Nessler cylinders (also named Color comparison cylinders, Color comparing cylinders) are laboratory tubes with a fixed volume, made of glass with optically plane bottom. On the walls there are marks of the nominal stroke volume (usually 100 ml) and possibly one half-way mark (then usually 50 ml)
Nessler cylinders are used for colorimetric analysis, such as APHA color. The color of the substance contained in a Nessler cylinder is visually compared with the model. The tubes are often used to carry out a series of calibration solutions of increasing concentrations, which functions as a comparative scale. To minimize differences in the subjective impression of the color of the solution of the substance to be analyzed, cylinders of a series should have the same characteristics - height, diameter and thickness of glass. Basically there are three types of used cylinders:
- high with a capacity of 50 ml (about 300 mm in height, approximately 21 mm in diameter)
- low with a capacity of 50 ml (about 175 mm in height, approximately 25 mm in diameter)
- high with a capacity of 100 ml (about 375 mm in height, approximately 24 mm in diameter)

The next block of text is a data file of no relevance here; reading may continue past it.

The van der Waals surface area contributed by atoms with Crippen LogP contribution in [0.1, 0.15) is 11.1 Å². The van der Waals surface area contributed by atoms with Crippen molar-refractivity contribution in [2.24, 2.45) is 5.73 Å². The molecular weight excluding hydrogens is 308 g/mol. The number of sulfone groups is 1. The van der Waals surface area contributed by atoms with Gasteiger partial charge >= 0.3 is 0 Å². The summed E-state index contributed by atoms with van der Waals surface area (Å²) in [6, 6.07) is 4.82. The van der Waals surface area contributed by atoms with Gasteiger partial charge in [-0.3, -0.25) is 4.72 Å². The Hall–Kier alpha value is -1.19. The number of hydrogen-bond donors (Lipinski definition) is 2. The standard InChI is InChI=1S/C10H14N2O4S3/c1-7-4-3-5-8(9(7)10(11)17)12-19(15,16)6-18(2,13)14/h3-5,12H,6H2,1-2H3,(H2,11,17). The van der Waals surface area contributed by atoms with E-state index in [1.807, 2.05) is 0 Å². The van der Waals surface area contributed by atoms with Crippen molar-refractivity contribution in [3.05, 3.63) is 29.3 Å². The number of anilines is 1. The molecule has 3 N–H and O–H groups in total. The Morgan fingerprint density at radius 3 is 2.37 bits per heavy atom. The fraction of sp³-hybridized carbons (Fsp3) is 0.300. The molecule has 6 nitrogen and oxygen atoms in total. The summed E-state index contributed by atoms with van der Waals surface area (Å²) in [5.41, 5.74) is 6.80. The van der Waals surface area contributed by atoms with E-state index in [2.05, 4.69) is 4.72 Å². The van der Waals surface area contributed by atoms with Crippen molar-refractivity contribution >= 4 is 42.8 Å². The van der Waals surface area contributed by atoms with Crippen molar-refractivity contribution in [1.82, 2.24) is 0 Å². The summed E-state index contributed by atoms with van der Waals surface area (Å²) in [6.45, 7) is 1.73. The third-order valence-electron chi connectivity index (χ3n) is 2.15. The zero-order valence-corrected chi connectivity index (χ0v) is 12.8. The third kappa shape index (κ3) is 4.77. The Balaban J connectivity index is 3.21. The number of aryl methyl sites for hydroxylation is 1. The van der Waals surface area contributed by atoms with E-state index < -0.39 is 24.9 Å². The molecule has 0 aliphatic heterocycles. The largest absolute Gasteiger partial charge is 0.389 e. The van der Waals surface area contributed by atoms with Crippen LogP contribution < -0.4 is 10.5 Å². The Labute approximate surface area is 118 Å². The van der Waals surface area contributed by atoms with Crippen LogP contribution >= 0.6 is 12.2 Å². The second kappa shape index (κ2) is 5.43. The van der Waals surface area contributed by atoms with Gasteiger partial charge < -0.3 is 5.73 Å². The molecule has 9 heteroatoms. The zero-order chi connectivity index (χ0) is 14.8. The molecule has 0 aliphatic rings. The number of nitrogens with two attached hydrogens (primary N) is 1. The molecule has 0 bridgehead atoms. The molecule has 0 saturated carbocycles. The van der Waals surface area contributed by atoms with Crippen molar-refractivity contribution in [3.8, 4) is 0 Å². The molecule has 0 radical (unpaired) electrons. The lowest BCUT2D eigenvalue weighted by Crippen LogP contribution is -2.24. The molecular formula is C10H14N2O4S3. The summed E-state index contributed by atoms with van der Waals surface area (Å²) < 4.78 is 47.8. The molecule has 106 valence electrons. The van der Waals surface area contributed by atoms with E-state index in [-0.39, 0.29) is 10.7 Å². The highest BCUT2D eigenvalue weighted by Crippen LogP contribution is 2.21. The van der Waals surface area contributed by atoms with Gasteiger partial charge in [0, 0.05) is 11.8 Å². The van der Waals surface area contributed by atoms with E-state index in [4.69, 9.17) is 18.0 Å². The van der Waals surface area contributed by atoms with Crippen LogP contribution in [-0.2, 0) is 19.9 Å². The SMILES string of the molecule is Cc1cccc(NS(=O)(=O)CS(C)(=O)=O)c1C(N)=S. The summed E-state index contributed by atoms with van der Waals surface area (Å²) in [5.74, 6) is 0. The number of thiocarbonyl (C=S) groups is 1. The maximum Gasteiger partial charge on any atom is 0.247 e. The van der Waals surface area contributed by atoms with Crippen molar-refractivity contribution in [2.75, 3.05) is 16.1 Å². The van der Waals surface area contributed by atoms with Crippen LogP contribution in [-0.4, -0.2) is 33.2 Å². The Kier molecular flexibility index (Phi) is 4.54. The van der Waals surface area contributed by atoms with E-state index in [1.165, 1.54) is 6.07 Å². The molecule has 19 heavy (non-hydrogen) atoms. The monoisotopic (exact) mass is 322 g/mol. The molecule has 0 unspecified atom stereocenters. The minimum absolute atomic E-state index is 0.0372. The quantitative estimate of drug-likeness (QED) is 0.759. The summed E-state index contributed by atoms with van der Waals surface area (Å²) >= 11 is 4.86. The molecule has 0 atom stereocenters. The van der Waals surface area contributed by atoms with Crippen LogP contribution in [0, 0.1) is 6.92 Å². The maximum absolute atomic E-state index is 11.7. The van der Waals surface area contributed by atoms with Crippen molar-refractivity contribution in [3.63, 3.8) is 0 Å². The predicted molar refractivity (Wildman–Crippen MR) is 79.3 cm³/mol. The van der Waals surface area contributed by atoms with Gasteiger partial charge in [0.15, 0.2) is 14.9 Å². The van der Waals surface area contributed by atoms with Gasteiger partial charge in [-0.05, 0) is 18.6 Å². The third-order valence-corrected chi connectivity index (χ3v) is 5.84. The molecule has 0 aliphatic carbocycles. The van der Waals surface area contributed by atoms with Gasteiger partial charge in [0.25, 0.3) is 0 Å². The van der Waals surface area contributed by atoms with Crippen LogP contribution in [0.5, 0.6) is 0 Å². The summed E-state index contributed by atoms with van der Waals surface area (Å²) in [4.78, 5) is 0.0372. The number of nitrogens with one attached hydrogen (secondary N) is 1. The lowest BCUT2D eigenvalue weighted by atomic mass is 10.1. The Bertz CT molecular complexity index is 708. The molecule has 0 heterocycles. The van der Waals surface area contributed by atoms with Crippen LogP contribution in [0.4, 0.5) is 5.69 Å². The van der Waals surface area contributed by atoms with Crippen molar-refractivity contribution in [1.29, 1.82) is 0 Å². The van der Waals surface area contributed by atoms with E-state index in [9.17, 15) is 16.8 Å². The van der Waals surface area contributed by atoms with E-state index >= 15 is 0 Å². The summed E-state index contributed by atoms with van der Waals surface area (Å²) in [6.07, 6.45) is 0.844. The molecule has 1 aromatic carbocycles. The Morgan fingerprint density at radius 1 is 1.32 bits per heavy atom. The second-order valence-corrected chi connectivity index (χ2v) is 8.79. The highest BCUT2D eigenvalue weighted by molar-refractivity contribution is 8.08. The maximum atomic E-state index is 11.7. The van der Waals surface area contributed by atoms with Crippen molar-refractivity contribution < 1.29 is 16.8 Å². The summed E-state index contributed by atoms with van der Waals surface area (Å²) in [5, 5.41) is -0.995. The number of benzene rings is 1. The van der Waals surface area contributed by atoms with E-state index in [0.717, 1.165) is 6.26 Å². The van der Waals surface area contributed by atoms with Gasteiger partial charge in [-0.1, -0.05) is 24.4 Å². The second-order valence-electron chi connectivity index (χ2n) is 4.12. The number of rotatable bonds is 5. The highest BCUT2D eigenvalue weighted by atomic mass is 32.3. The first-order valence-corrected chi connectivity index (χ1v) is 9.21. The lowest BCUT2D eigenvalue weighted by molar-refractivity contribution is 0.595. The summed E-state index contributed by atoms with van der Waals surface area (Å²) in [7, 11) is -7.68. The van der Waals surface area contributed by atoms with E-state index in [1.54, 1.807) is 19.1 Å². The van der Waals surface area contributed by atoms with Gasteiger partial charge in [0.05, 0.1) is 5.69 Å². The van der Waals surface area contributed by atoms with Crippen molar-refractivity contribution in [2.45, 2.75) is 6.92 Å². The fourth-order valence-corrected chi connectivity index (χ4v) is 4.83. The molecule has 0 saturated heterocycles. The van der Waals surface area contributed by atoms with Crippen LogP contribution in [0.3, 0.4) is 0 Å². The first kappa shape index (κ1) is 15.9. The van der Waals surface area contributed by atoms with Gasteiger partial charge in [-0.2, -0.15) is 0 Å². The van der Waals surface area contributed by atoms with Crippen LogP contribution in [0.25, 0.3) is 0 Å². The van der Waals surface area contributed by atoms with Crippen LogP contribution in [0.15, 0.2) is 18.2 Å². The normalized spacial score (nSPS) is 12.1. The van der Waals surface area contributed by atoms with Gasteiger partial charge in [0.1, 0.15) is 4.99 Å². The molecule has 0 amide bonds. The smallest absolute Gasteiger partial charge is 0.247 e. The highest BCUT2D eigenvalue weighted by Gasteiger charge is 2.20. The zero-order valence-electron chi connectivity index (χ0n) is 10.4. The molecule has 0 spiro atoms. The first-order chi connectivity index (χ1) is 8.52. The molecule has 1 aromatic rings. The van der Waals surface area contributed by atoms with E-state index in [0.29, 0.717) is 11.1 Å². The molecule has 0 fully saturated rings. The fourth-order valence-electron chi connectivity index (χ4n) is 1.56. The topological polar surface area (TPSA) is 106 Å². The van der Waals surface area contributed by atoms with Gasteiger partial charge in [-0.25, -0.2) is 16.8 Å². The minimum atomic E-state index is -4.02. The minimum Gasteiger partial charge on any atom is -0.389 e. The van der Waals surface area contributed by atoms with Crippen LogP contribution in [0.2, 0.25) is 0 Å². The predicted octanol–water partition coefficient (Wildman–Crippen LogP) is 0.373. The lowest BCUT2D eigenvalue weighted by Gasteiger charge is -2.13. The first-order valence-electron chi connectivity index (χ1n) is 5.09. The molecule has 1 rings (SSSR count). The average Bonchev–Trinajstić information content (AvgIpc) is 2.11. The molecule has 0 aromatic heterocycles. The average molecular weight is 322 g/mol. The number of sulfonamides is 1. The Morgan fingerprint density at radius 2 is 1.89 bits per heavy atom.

- low capacity of 100 ml (about 210 mm in height, approximately 34 mm in diameter)
These parameters (except volume), however, can vary significantly between two cylinders.
Cylinder Nessler are similar Hehnera cylinders. They differ in that they are scaled to full height, while the bottom to the tap through which the solution is dropped.
Currently, due to the spread of automated spectrophotometers, colorimetric assay methods using Nessler cylinders and visual assessment are used very rarely. Nessler cylinders are still used, however, as reaction vessels, in the same way as test tubes.
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- Witold Hermanowicz, Vera Dożańska, John Dojlido, Bohdan Koziorowski: Physico-chemical examination of water and wastewater. New York: Arcade, 1976, pp 19–21. UKD 628.31:628.1.03:543.3.